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Intel hails Florence prototype as the notebook of the future

Intel is working on a reference design known as "Florence" for mobile products that expands upon a convertible Tablet PC blueprint to incorporate a double-hinged design.

Nick Oakley, an industrial designer in Intel's Mobile Platforms Group, said the main idea was to combine the portability of the Tablet PC with the ease of data entry provided by a laptop's keyboard.

Several Tablet PC makers, such as Toshiba, have released models that can be used as either Tablet PCs or conventional notebooks. These convertible devices come with a display that swivels to cover the keyboard when used in Tablet PC mode.

Intel's non-working prototype both a base that rotates to enter Tablet PC mode, and a keyboard with its own separate hinge.

"With tablets, you can stand up, walk around and make notes. But with notebooks you're fundamentally lap-bound or desk-bound, Oakley said.

"What we tried to do was try to find a way to make a tablet work as well as a notebook, where you can hold the device like a tablet, and can use a little keyboard."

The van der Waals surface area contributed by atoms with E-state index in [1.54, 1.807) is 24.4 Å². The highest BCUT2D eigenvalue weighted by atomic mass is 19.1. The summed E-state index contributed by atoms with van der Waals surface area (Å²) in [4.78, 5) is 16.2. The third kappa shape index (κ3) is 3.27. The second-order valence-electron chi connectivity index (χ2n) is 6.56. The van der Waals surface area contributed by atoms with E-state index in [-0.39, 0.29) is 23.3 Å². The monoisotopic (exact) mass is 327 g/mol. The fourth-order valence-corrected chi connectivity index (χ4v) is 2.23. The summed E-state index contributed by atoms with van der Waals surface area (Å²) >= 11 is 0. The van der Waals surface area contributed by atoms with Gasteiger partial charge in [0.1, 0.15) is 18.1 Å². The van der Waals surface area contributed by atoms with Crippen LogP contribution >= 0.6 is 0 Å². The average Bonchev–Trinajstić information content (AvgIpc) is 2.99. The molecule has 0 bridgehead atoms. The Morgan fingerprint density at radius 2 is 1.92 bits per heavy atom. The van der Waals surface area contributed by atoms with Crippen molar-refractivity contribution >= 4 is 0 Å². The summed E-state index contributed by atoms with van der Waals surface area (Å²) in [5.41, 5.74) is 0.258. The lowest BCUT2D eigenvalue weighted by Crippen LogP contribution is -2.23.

The prototype can be opened and closed like conventional notebook,. To use Florence like a Tablet PC, the base of the unit rotates almost 360 degrees underneath the 12.1-inch display, disabling the keyboard once the base passes through 180 degrees. But if the user wants to enter information with the keyboard while the device is in Tablet PC mode, he or she can bring the keyboard down below the display while the base remains folded behind the display.

The 7mm-thick keyboard could then be folded up against the display, leaving a small gap at the top of the display that could still show information such as incoming e-mail or a calendar appointment.

Oakley said the ability to walk down the hall to a meeting while still having quick access to both the keyboard and the display will appeal to many users, while users accustomed to Tablet PCs can keep the device in that mode while they travel.

He stressed that Florence is just a prototype, and that its main goal was to get people both inside and outside Intel thinking about future notebook designs.

"By creating concepts, you ask questions of users that feed back into how Intel goes about developing technology road maps," he said.

Oakley admitted the multiple hinges could present a problem, and future designs will have to ensure those hinges are sturdy.

Notebook sales as a whole are growing at around 15%, while desktop sales are stagnant, or falling, analysts have said.


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